How to Manage Endless Revisions in Web Design the Smart Way

Dealing with last minute change requests is tough, especially if you are a web designer having to deal with a fuzzy client on the other end.

It could be a simple change in the web design color or maybe they have a whimsical idea of having an audio clip play over the website during Christmas. Whatever it may be, this could mean a huge list of changes that you know will never reach the deadline. It also means that your holiday is ruined.

Big Mess Ahead Right?

Wrong! There is still time and you can fix it by being a little bit smart. When it comes to dealing with client requests, every situation is unique. Here’s a list of guide that can come handy for you if you are a freelance designer who needs a little bit of help in situations like this.

  1. Explanation is the Best Solution

For situations like this, it is always best to stay calm and positive. Explain to your client why it is not possible to make the changes and what solution you have in context to the situation. Make your response solution oriented so as not to complicate your business-client relationship.

It is more than likely that the client will value your professional input and will agree to what you have suggested.

  1. Factual Data in case if the Client is Stubborn

If your client is a hard headed person, then it is best to show the client why you think your solution is the best. You can also provide reputable sources such as use of proper white space, the layout, design to name a few. Ask them to spend a few minutes to go through these sources so that they can be assured that your decision is completely understandable and genuine.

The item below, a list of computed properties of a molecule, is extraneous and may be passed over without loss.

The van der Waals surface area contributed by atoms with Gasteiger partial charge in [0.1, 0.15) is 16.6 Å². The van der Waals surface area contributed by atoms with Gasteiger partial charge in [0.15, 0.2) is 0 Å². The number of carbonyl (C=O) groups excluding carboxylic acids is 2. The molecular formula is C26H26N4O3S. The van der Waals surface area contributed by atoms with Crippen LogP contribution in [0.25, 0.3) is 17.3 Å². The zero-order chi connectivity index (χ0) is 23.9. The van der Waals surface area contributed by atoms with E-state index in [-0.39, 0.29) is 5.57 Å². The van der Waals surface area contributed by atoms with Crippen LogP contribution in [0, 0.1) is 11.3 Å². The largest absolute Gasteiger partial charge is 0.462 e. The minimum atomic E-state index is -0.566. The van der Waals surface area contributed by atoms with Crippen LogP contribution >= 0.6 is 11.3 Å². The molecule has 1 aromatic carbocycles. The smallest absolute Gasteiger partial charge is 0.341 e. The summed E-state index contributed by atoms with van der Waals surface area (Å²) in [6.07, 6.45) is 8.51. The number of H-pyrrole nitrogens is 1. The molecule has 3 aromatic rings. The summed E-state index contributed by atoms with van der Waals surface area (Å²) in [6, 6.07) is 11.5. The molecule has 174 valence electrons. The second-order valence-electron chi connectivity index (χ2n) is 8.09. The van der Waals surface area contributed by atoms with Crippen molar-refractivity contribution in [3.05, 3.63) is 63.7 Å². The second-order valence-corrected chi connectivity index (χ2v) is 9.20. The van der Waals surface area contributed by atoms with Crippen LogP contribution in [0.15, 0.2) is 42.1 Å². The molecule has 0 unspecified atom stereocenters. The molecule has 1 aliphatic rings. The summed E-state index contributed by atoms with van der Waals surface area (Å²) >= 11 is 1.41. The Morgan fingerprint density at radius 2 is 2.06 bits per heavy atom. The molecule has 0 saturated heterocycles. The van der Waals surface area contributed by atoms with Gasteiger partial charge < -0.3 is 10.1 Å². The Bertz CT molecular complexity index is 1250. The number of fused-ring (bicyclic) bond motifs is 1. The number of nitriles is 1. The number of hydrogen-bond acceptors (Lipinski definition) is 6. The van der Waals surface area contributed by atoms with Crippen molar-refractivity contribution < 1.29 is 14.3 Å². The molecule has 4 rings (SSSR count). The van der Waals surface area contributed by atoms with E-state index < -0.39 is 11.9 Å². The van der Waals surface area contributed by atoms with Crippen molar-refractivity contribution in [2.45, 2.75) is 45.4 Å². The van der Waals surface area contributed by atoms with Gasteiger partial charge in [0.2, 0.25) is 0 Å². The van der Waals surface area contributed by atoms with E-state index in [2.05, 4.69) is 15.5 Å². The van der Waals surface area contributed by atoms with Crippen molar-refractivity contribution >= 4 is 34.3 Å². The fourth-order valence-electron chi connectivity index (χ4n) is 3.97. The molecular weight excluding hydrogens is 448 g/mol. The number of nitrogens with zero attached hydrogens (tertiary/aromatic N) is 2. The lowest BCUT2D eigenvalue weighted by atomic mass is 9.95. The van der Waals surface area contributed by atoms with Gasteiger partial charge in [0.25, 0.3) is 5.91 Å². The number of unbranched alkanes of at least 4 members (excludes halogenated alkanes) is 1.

1. Being Pretty does not often Count

Most of the customers are concerned about how a website looks. Well, designing a good looking website will not always help them. Why? That’s because the ultimate aim of a website design is to guide a customer to what he or she is looking for. If you need to explain this to a stubborn client then it is best to design mockup and use it to explain to your client why you think your decision or opinion would be better.

There is Another Way you can Prevent Unnecessary Revisions

  1. Clearly articulate What Revision is All About

It is always better to articulate to your client what a round of revision is. Now most clients are unaware about it, especially those who are unfamiliar with design jargons. Therefore, take the time to specify the initial estimate and legal contract to your client.

This would help to keep the client feedback in control after the first design version had been sent to the client. So once a design mockup is sent, the client will have a certain number of days to send in their feedback. So once their ideas, comments, questions are consolidated, the designer or the design team will close the first round of feedback.

  1. Clearly specify the Number of Rounds